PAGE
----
Early mornings when the Lake Apopka Wildlife Drive is not open for vehicles are officially my favorite days! On this particular morning, I opted to leave my heavy Beast at home and see what fast-moving birds in flight I could catch with my 100-400. I had a good time, and ultimately concluded that my Beast is worth the weight! :)
My first birds of the morning were the flock of Fulvous Whistling-ducks calling happily in the marshes. I love listening to them! Their brown feathers glistened in the early morning sunlight.
The advantage of the lighter lens is that it’s faster to react when a bird comes flying towards you suddenly. This White Ibis appeared out of nowhere. Look at the bright orange beak and pale blue eye. I love watching birds in their breeding colors!
As I walked down Lust Road, I came across a lingered flock of Ring-necked Ducks. They’ll be leaving pretty soon for their summer breeding grounds. So I spent some extra time watching them, and they sure showed off for me!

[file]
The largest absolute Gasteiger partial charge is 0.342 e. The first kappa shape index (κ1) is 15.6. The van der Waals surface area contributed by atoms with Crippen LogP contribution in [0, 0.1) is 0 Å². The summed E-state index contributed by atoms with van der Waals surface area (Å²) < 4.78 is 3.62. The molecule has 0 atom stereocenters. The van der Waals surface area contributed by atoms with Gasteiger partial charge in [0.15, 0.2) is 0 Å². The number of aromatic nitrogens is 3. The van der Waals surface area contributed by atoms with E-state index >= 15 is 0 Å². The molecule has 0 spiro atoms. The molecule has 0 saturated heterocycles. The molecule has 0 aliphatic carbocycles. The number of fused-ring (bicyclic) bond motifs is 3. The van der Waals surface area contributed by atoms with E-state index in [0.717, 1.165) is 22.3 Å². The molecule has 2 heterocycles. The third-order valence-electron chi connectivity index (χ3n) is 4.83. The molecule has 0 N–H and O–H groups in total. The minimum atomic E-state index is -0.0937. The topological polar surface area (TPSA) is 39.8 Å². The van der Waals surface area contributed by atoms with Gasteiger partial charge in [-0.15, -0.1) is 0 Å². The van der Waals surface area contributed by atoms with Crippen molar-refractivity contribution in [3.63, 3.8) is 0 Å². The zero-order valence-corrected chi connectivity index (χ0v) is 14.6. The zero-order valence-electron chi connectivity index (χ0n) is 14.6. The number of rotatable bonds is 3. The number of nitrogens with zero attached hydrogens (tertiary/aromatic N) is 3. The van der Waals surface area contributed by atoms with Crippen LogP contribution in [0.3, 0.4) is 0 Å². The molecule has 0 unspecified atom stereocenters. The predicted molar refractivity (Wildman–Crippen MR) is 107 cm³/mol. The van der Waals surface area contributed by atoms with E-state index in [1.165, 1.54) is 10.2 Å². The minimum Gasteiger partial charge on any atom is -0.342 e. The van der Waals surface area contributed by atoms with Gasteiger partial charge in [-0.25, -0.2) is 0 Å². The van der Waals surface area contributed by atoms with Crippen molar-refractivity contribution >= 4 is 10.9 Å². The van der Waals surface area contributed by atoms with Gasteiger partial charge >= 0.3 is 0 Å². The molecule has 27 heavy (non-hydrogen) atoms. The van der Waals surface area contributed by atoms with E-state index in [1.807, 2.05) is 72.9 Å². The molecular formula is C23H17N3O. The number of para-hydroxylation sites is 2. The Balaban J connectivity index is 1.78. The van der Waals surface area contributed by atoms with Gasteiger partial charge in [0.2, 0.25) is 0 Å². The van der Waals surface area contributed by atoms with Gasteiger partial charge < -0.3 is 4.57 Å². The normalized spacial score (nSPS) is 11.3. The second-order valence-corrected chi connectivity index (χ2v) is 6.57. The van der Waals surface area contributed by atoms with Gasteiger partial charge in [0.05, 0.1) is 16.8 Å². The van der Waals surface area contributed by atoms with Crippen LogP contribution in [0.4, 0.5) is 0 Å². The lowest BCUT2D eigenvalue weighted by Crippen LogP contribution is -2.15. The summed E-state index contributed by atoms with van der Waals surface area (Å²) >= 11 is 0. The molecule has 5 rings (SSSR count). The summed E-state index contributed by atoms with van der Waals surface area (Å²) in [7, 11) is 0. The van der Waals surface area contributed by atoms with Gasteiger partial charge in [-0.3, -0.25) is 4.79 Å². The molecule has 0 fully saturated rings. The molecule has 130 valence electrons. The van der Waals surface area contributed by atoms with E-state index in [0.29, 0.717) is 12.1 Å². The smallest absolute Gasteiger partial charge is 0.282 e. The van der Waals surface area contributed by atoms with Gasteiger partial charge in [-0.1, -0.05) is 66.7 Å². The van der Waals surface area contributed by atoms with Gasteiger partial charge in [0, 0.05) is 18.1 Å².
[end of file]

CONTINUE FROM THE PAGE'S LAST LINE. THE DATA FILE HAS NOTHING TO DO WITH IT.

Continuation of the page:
Later I came across a Gray-headed Swamphen. He was wandering among the grasses in the distance, then he decided to fly in closer and closer. My first flight shots of this beautiful bird! I thought it was nice of him to fly toward the camera. :)
A small group of Mottled Ducks flew in. Apparently they had springtime rituals on their minds. There’s a lot of splashing involved when a male notices a good-looking female!
As I left, the same flock of Fulvous startled and took to the skies. They flew several circles around the marsh before setting in the shallow waters again
The ducks waved goodbye as I left. “Have a good week, see you soon!”
Want to learn more about nature photography at Lake Apopka?
Check out my Lake Apopka page with more information about the location, map, website, photography tips, etc. It is archived by date so you can see my images from previous visits. Maybe you'll be inspired for your own trip!
Planning a trip to Florida? Don't miss my Central Florida Bird Photography Locations reference guide!
Terrific “non-Beastly” shots! Proves my theory. It really isn’t the equipment which is responsible for good photographs.
Spring is here!